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Canada’s Donkin coal mine begins processing ore on site

(Image courtesy of Morien Resources.)

Donkin mine, the first underground coal operation in Canada’s Cape Breton in 15 years, can process all permitted production on site as its handling, preparation and processing plant is now operational.

Kameron Coal’s mine, which began production in March, is expected to generate between 350,000 and 450,000 tonnes this year, ramping up to 1.2 -1.8 million tonnes in 2018, and 2.6 to 2.75 million tonnes of saleable coal in 2019, Halifax-based Morien Resources (TSX-V: MOX), which has a royalty on coal production from the mine, said in a statement.

Donkin is is expected to generate between 350,000 and 450,000 tonnes this year, ramping up to 1.2 -1.8 million tonnes in 2018, and 2.6 to 2.75 million tonnes of saleable coal in 2019.

Current coal production is being stockpiled on site, and trucked and stored up at the Provincial Energy Ventures port in Sydney, Cape Breton, for export, Morien said.

Originally proposed for development by the long-gone Cape Breton Development Corp., Donkin has gone through a number of owners in recent history – Xstrata, Erdene, Morien, Glencore, and now Cline Group’s affiliate Kameron.

US-based Cline Group gained full control of the Donkin Mine in 2015, after purchasing a 75% majority stake in the operation from Glencore and 25% from Morien, which owns a gross production royalty of 2% on the first 500,000 tonnes of coal sales per calendar quarter.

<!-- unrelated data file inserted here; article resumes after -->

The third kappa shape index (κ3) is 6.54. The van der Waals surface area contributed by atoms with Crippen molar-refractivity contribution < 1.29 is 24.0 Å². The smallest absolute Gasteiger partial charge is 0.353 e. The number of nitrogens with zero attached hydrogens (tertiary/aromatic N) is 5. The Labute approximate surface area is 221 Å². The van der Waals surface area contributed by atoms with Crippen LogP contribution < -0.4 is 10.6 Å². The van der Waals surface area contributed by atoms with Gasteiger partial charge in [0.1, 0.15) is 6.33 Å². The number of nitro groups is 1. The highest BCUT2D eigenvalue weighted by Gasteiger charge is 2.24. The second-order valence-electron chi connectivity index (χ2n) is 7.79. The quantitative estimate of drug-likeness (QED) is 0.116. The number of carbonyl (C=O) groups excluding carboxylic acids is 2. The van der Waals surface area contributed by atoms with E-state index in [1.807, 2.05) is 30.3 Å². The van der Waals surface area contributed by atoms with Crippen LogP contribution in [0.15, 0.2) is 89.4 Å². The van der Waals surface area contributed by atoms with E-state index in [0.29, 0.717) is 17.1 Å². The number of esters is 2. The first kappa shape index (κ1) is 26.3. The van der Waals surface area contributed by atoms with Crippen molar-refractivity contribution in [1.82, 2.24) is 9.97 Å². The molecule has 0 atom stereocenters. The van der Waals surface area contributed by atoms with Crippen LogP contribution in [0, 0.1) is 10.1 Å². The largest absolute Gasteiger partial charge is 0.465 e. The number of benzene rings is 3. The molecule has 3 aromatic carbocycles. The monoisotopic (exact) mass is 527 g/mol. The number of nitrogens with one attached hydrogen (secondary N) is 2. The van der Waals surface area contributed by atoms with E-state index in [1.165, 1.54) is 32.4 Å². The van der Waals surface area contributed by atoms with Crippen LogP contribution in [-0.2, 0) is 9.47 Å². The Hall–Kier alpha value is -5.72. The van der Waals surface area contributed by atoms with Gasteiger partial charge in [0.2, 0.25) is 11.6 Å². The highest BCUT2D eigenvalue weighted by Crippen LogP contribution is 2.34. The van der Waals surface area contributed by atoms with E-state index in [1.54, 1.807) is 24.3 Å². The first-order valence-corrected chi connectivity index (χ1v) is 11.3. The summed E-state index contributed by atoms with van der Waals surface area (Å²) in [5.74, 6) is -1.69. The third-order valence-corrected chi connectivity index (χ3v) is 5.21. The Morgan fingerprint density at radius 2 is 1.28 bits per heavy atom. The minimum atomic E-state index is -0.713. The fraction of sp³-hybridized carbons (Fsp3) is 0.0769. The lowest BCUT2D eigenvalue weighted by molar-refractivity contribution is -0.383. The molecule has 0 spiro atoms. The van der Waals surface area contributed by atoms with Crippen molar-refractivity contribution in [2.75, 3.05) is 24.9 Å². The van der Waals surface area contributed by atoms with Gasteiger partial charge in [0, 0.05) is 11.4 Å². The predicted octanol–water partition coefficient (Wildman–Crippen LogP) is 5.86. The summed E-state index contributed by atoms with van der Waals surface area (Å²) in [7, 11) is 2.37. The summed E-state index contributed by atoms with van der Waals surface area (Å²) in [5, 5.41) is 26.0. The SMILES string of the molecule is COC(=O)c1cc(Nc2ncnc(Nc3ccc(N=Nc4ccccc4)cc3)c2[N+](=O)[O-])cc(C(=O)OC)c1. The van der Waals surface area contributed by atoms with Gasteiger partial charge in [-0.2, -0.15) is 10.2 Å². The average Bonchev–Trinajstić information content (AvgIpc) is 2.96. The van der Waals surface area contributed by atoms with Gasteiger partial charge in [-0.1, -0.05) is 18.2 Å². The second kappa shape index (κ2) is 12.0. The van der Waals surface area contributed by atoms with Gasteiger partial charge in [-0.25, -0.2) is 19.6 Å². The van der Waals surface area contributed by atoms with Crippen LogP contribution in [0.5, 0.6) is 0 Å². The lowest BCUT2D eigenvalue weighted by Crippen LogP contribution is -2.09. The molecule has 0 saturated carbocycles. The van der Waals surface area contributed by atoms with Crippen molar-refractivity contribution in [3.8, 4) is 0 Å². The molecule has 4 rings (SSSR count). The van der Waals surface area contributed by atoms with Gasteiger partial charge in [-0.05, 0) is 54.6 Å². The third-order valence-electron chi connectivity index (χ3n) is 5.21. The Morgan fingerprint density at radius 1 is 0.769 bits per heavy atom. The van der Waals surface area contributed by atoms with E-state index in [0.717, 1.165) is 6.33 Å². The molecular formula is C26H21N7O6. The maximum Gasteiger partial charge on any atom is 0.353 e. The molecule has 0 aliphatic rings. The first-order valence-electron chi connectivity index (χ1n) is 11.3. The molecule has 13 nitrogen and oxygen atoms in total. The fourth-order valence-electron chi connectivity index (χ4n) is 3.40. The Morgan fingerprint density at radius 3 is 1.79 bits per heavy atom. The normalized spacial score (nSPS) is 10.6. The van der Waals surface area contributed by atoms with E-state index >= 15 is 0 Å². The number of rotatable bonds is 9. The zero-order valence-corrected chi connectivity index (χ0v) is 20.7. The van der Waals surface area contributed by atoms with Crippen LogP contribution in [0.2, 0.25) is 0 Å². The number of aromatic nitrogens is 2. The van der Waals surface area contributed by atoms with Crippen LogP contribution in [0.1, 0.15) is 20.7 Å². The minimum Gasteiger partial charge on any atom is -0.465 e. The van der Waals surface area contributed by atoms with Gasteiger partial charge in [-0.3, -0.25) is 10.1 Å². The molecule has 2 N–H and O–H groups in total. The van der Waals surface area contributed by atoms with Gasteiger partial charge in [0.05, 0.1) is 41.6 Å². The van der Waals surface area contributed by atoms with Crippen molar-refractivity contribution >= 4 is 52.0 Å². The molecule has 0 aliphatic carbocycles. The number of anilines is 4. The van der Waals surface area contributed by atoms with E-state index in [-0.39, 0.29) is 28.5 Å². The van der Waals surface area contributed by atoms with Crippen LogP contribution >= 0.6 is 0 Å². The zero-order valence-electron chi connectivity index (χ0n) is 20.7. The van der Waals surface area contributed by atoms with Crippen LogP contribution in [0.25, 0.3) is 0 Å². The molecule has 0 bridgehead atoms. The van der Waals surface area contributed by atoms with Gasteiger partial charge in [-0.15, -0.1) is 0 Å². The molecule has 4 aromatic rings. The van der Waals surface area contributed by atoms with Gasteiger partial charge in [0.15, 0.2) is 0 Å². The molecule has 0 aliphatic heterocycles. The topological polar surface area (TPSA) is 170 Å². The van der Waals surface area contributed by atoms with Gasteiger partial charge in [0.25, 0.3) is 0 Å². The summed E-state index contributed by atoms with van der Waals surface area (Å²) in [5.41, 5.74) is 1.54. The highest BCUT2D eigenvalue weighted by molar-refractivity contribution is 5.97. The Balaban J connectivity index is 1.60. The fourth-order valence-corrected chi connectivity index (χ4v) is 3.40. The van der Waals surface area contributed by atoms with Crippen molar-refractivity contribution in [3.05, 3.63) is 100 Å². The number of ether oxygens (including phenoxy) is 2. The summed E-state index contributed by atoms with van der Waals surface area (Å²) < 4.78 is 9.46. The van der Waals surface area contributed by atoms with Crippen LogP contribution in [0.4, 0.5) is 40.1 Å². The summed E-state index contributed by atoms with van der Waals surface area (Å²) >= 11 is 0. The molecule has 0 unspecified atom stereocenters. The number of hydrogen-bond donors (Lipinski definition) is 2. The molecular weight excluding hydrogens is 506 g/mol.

With a resource of 481 million tonnes — 227 million tonnes in the indicated category and another 254 million tonnes in the inferred — the deposit has enough low ash, high-energy coking and thermal coal to last for 25 years or more.

Last month, the mine attracted some negative media coverage after a report showed it had already received dozens of warnings for safety violations.

According to CBC News, which obtained relevant documents under freedom of information laws, from March to August the mine received 10 compliance orders and 29 warnings for safety infractions.

The news brought back sad memories to locals, which still remember the 1992 explosion at the Westray mine, in Plymouth, a small town of Nova Scotia, which killed 26 workers.

Donkin Coal management has repeatedly said that, unlike in Westray’s, safety at the operation is a top priority.

Government officials not only back the company’s safety standards, but noted that most of the warnings Donkin received in the past months were “non-imminent danger” violations.

“No lives were ever at risk as a result of any of these violations,” Scott Nauss, senior director of inspection and compliance with the Nova Scotia Labour Department’s occupational health and safety division told Cape Breton Post.

Nauss added it was hard to determine if the number of violations was high because Donkin is the first mine operating under new provincial regulation in years.

Coal mining in Cape Breton dates back to the early 1700s, when the French needed the fuel for their nearby fortress. The industry has long been considered a way of life on the East Coast island.